Support the Café

Search our Site

Iona Community begins $2.2 million capital campaign

Iona Community begins $2.2 million capital campaign

The Iona Community has begun a major capital campaign to preserve the ancient monastery and meet the needs of the many pilgrims who come to the island for prayer and spiritual refreshment.

The Guardian reports:

A Christian community which attracts pilgrims from around the world to contemplate and pray amid the wild beauty of the Hebridean island of Iona is in “serious jeopardy”.

The Iona Community has launched an urgent appeal to raise £1.5m to redevelop the buildings of St Colomba’s monastery. Without the work, the community could become “unfit for purpose” within a few years.

In a report to the Church of Scotland’s general assembly, meeting in Edinburgh this week, the community said: “Significant needs have been building over a number of years … which, if not addressed imminently, will place the long-term sustainability of the centre at significant risk.”

It added: “The impact of this on the island community of Iona would be catastrophic.”

If action is not taken now to improve the fabric of the buildings and the associated utilities, there is the prospect of the accommodation being unfit for purpose in 5 – 7 years’ time which would in turn place the Iona Community’s presence on Iona in serious jeopardy.

The Iona Community has had a profound impact on the way Episcopalians and many other Christians understand themselves and Christian spirituality. The community’s website describes the Iona Community as “a dispersed Christian ecumenical community working for peace and social justice, rebuilding of community and the renewal of worship.”

We are an ecumenical Christian community of men and women from different walks of life and different traditions in the Church engaged together, and with people of goodwill across the world, in acting, reflecting and praying for justice, peace and the integrity of creation; convinced that the inclusive community we seek must be embodied in the community we practise.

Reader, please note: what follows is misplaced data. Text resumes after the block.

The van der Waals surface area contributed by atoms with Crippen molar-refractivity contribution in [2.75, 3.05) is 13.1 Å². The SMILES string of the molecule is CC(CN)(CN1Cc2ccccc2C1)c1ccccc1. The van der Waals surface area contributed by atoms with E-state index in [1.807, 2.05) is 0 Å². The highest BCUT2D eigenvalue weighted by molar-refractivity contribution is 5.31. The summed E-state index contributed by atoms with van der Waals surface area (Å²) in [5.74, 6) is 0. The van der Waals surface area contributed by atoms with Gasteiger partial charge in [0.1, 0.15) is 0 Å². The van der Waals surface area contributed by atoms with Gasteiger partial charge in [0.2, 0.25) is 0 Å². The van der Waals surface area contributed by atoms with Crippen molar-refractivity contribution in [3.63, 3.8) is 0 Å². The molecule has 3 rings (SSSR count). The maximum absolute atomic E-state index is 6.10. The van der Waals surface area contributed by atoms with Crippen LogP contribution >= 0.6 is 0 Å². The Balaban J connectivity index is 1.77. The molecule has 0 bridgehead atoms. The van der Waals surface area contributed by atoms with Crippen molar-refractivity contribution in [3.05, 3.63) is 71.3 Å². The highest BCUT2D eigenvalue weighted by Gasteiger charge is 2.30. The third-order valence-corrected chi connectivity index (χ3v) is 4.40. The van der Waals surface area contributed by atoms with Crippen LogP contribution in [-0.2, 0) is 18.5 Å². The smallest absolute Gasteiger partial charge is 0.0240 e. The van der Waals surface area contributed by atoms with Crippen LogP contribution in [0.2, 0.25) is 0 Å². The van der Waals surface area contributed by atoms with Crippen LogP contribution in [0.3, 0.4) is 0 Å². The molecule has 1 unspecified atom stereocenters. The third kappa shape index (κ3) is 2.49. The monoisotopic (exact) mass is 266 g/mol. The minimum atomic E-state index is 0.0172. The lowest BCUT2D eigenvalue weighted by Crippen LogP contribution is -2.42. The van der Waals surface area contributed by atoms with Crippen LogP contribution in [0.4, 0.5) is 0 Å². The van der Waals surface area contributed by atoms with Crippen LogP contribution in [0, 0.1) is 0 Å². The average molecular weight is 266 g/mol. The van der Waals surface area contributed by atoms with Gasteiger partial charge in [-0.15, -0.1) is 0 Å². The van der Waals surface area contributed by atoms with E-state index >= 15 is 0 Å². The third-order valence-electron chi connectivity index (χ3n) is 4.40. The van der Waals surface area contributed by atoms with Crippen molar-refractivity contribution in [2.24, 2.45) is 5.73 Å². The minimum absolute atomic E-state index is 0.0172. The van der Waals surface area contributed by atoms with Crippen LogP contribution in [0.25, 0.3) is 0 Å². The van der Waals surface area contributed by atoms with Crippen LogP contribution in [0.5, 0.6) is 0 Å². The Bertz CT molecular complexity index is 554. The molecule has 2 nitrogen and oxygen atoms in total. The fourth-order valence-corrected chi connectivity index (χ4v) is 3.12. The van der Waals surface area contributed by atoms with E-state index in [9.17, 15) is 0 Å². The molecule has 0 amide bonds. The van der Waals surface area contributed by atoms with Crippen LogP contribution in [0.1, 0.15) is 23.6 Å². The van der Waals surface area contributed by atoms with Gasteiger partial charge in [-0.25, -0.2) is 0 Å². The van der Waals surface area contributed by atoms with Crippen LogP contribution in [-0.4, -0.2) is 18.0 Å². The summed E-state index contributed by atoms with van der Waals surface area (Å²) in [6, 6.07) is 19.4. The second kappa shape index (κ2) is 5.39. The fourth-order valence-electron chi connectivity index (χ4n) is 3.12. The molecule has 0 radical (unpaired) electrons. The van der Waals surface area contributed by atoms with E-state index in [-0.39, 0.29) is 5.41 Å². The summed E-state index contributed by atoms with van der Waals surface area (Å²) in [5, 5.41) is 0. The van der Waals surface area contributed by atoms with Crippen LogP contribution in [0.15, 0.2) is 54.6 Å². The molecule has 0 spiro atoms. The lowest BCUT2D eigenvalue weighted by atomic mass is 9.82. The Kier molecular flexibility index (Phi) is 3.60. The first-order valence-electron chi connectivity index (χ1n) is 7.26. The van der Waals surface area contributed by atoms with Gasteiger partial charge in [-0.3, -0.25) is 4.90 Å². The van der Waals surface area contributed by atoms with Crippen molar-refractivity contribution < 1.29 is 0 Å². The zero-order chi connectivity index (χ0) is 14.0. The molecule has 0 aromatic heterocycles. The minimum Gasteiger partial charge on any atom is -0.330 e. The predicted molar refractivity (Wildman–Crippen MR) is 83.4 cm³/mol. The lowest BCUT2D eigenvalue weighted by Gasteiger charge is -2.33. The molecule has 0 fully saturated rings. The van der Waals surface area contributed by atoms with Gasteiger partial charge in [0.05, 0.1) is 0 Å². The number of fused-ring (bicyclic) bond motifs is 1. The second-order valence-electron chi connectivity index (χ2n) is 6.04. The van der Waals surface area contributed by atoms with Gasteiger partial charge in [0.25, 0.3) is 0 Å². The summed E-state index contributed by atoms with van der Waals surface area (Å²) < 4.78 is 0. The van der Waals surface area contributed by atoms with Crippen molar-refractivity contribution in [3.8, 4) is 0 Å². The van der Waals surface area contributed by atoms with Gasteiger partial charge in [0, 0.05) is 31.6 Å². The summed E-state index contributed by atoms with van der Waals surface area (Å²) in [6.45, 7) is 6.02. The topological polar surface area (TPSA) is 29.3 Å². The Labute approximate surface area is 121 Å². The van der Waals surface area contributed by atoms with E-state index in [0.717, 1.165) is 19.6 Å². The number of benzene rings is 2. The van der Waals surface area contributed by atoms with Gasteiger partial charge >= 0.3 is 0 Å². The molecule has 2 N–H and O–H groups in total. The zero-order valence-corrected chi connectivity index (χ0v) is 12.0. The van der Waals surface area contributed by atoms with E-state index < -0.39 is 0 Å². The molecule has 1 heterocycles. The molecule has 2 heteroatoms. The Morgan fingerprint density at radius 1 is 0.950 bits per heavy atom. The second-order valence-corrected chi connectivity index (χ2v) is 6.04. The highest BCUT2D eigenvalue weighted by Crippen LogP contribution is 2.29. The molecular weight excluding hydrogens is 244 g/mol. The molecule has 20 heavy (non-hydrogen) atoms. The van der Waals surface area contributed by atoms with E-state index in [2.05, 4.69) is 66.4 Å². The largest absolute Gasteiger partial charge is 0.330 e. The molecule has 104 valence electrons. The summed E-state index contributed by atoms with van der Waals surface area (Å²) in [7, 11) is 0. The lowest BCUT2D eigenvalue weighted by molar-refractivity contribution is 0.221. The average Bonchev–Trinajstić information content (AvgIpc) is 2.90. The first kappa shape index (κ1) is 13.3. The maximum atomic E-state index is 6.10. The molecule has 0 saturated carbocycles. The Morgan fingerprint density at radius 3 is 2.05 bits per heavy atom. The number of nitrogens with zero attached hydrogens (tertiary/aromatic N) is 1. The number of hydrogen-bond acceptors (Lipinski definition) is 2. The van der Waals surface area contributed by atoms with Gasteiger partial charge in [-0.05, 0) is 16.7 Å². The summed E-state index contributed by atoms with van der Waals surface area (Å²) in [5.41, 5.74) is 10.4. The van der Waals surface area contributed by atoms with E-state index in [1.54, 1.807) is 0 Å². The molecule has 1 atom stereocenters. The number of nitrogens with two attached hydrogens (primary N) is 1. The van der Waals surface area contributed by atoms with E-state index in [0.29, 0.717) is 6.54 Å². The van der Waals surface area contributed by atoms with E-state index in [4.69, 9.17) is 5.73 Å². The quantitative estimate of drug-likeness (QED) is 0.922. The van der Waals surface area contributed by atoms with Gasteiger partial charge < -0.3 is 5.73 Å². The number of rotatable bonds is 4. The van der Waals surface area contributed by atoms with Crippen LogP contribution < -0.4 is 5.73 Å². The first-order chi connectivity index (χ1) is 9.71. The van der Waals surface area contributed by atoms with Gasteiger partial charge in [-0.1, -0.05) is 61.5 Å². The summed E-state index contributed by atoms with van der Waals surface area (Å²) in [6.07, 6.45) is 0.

The report goes on the state the goals of the project:

Sixty years of piecemeal maintenance and sporadic upgrading of internal services, electrical, water, sewerage and heating, have led to constant and uneconomic patchwork repairs. The following capital works are required to address this problem together with the challenges of accessibility, flexibility and sustainability. The key areas of work focus on:

  • Ensuring access for people of all physical abilities
  • The re-configuration of the existing staircase and installation of a lift to the accommodation area.
  • Re-configuration of the refectory area (not currently accessible to those with any mobility issues) to create an inviting communal space.
  • Re-configuration of the dormitory-style bedrooms to maximise space and create rooms designed for single or twin occupancy.
  • Improved lighting in all corridors to ease access and create a safer environment.
  • The upgrading and improving of all utilities.
  • The replacement of all existing services, including the installation of a sustainable hot water and central heating system, with the necessary insulation.

Learn more here.


Café Comments?

Our comment policy requires that you use your real first and last names and provide an email address (your email will not be published). Comments that use non-PG rated language, include personal attacks, that are not provable as fact or that we deem in any way to be counter to our mission of fostering respectful dialogue will not be posted.

1 Comment
Oldest Most Voted
Inline Feedbacks
View all comments
Susannah Clark

One of the most inspirational communities, anywhere, in the world.

Although I quite like the basic and dormitory-style accommodation, I really hope funds get provided to maintain the community buildings (including accessibility) and continue the wonderful work and mission, with its commitment to social justice.

That’s before you even start on the spiritually powerfully nature of the location.

Support the Café
Past Posts

The Episcopal Café seeks to be an independent voice, reporting and reflecting on the Episcopal Church and the Anglican tradition.  The Café is not a platform of advocacy, but it does aim to tell the story of the church from the perspective of Progressive Christianity.  Our collective sympathy, as the Café, lies with the project of widening the circle of inclusion within the church and empowering all the baptized for the role to which they have been called as followers of Christ.

The opinions expressed at the Café are those of individual contributors, and, unless otherwise noted, should not be interpreted as official statements of a parish, diocese or other organization. The art and articles that appear here remain the property of their creators.

All Content  © 2017 Episcopal Café